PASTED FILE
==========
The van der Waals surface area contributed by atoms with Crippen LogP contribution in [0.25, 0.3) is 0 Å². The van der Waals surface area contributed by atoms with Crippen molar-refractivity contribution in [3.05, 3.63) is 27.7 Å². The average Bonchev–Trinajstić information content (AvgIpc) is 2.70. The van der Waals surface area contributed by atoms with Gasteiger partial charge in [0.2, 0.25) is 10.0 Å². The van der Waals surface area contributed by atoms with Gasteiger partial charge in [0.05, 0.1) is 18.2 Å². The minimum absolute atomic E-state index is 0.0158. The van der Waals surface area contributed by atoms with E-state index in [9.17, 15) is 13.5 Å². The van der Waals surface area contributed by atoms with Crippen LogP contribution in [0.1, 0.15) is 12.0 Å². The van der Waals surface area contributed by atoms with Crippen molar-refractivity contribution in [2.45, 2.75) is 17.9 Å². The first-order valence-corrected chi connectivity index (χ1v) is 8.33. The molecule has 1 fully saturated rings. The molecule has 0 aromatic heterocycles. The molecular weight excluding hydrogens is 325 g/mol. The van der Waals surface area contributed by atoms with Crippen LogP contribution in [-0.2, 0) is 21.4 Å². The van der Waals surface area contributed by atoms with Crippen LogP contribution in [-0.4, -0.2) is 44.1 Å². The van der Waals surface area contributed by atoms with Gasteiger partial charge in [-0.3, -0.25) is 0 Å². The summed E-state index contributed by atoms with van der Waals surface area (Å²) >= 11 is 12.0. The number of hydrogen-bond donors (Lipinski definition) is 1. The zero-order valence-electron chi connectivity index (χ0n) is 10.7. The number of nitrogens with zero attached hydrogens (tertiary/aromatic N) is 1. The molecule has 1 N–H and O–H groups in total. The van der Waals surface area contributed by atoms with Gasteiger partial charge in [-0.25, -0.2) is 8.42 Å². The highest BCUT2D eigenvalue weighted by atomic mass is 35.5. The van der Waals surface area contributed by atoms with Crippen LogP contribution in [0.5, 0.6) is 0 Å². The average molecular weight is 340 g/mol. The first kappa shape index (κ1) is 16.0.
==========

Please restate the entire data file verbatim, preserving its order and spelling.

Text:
The van der Waals surface area contributed by atoms with Crippen LogP contribution in [0.25, 0.3) is 0 Å². The van der Waals surface area contributed by atoms with Crippen molar-refractivity contribution in [3.05, 3.63) is 27.7 Å². The average Bonchev–Trinajstić information content (AvgIpc) is 2.70. The van der Waals surface area contributed by atoms with Gasteiger partial charge in [0.2, 0.25) is 10.0 Å². The van der Waals surface area contributed by atoms with Gasteiger partial charge in [0.05, 0.1) is 18.2 Å². The minimum absolute atomic E-state index is 0.0158. The van der Waals surface area contributed by atoms with E-state index in [9.17, 15) is 13.5 Å². The van der Waals surface area contributed by atoms with Crippen LogP contribution in [0.1, 0.15) is 12.0 Å². The van der Waals surface area contributed by atoms with Crippen molar-refractivity contribution in [2.45, 2.75) is 17.9 Å². The first-order valence-corrected chi connectivity index (χ1v) is 8.33. The molecule has 1 fully saturated rings. The molecule has 0 aromatic heterocycles. The molecular weight excluding hydrogens is 325 g/mol. The van der Waals surface area contributed by atoms with Crippen LogP contribution in [-0.2, 0) is 21.4 Å². The van der Waals surface area contributed by atoms with Crippen LogP contribution in [-0.4, -0.2) is 44.1 Å². The van der Waals surface area contributed by atoms with Gasteiger partial charge in [-0.3, -0.25) is 0 Å². The summed E-state index contributed by atoms with van der Waals surface area (Å²) >= 11 is 12.0. The number of hydrogen-bond donors (Lipinski definition) is 1. The zero-order valence-electron chi connectivity index (χ0n) is 10.7. The number of nitrogens with zero attached hydrogens (tertiary/aromatic N) is 1. The molecule has 1 N–H and O–H groups in total. The van der Waals surface area contributed by atoms with Gasteiger partial charge in [-0.25, -0.2) is 8.42 Å². The highest BCUT2D eigenvalue weighted by atomic mass is 35.5. The van der Waals surface area contributed by atoms with Crippen LogP contribution in [0.5, 0.6) is 0 Å². The average molecular weight is 340 g/mol. The first kappa shape index (κ1) is 16.0.